Section: New Results
Crossing the Chasm
Participants : Alejandrao Arbelaez, Anne Auger, Robert BusaFekete, Luis Da Costa, Alvaro Fialho, Nikolaus Hansen, Balázs Kégl, Marc Schoenauer, Michèle Sebag.
Many forefront techniques in both Machine Learning and Stochastic Search have been very successful in solving difficult realworld problems. However, their application to newly encountered problems, or even to new instances of known problems, remains a challenge, even for experienced researchers of the field  not to mention newcomers, even if they are skilled scientists or engineers from other areas. Theory and/or practical tools are still missing to make them crossing the chasm (from Geoffrey A. Moore's book about the Diffusion of Innovation). The difficulties faced by the users arise mainly from the significant range of algorithm and/or parameter choices involved when using this type of approaches, and the lack of guidance as to how to proceed for selecting them. Moreover, stateoftheart approaches for realworld problems tend to represent bespoke problemspecific methods which are expensive to develop and maintain. Several works are ongoing at TAO are concerned with “Crossing the Chasm”, be it in the framework of the joint MSRINRIA lab in collaboration with Youssef Hamadi (Microsoft Research Cambridge), or within the EvoTest project, where TAO is in charge of automatic generation of the Evolutionary Engine.
Note that a longerterm goal, that could be useful for all of the ongoing work described below, is the design of accurate decsriptors that would allow us to describe a given problem (or instance). From thereon, we would be able to learn from extensive experiments what are the good algorithms/parameters for classes of instances, or even indvidual instances, like has been done in the SAT domain by Y. Hamadi and coauthors (F.Hutter, Y.Hamadi, H.H.Hoos, and K.LeytonBrown. Performance Prediction and Automated Tuning of Randomized and Parametric Algorithms, CP'2006.).
Adaptive Operator Selection
In order to adapt online the mechanism that chooses among the different variation operators in Evolutionary Algorithms, we have proposed two original features

Using a MultiArmed Bandit algorithm for operator selection [13] : each operator is viewed as an arm of a MAB problem. Because the context is dynamic, a statistical test (PageHinkley) is used to detect abrupt changes and restart the bandit;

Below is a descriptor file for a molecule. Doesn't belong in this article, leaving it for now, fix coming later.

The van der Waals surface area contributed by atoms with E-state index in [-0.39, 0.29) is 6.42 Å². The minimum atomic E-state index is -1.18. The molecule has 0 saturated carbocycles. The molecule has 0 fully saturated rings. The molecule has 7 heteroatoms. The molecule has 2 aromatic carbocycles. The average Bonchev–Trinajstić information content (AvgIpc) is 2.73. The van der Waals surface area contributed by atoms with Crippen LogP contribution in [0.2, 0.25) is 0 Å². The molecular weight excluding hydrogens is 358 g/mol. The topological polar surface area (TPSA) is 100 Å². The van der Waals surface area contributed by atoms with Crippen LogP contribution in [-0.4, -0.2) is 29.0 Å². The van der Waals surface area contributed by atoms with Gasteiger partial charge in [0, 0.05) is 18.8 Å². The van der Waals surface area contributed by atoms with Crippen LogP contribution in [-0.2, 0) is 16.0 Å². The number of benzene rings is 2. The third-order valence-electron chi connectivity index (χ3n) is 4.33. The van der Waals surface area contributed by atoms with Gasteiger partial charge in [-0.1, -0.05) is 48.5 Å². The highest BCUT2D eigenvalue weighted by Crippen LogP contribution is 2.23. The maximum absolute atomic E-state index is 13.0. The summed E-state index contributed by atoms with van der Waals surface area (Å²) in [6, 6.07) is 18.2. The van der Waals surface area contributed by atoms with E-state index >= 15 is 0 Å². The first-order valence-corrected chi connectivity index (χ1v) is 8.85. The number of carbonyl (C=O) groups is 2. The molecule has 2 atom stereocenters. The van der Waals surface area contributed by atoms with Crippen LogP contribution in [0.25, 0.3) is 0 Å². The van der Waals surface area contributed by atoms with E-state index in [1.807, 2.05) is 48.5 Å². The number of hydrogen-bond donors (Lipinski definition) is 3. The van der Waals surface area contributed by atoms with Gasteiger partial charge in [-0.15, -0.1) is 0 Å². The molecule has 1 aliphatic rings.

Using Extreme values rather than averages as a reward for operators: It has been advocated in many domains that extremely rare but extremely beneficial events can be much more consequential than average good events. This has been validated on the OneMax problem, where the optimal strategy for a given fitness level is known [15] , as well as on kpath problems (paper to be presented in LION'09 conference in Trento, January 09).

Ongoing work is investigating the recombination of the above ideas with the Compass approach of our colleagues from Angers University (J.Maturana, F.Saubion: A Compass to Guide Genetic Algorithms. PPSN 2008: 256–265.).
Adaptation for Continuous Optimization
Building on the wellknown Covariance Matrix Adaptation Evolution Strategy (CMAES) algorithm, that adapts the covariance matrix of the Gaussian mutation of an Evolution Strategy based on the path followed by the evolution, several improvements and generalizations have been proposed:

an adaptive encoding that can apply to any distributionbased search strategy has been proposed [20] . The mechanism renders the underlying search strategy rotational invariant and facilitates an adaptation to nonseparable problems. On nonseparable, badly scaled problems adaptive encoding can improve the performance of many search algorithms by orders of magnitude.

a version of CMA with linearly scaling computational complexity and linear space requirement has been proposed at [27] (compared to quadratic for the original algorithm). In high dimensional search spaces (larger than hundred) the new variant can be advantageous not only on cheap to evaluate search problems but even on very expensive nonseparable problems.
Metaparameter tuning for Machine Learning Algorithms
Nonparametric learning algorithms usually require the tuning of hyperparameters that determine the complexity of the learning machine. Tuning these parameters is usually done manually based on (cross) validation schemes. The goal of this theme is to develop principled methods to carry out this optimization task automatically using global optimization algorithms. The theme is part of the MetaModel project ( https://users.web.lal.in2p3.fr/kegl/metamodel ).
Learning Heuristics Choice in Constraint Programming
Several heuristics have been proposed to choose which branch to explore next within Constraint Programming algorithms. The idea we are exploring is to learn which one is the best given the characteristics of the current node of the tree (e.g. domain sizes, number of still unsatisfied constraints, etc) [9] .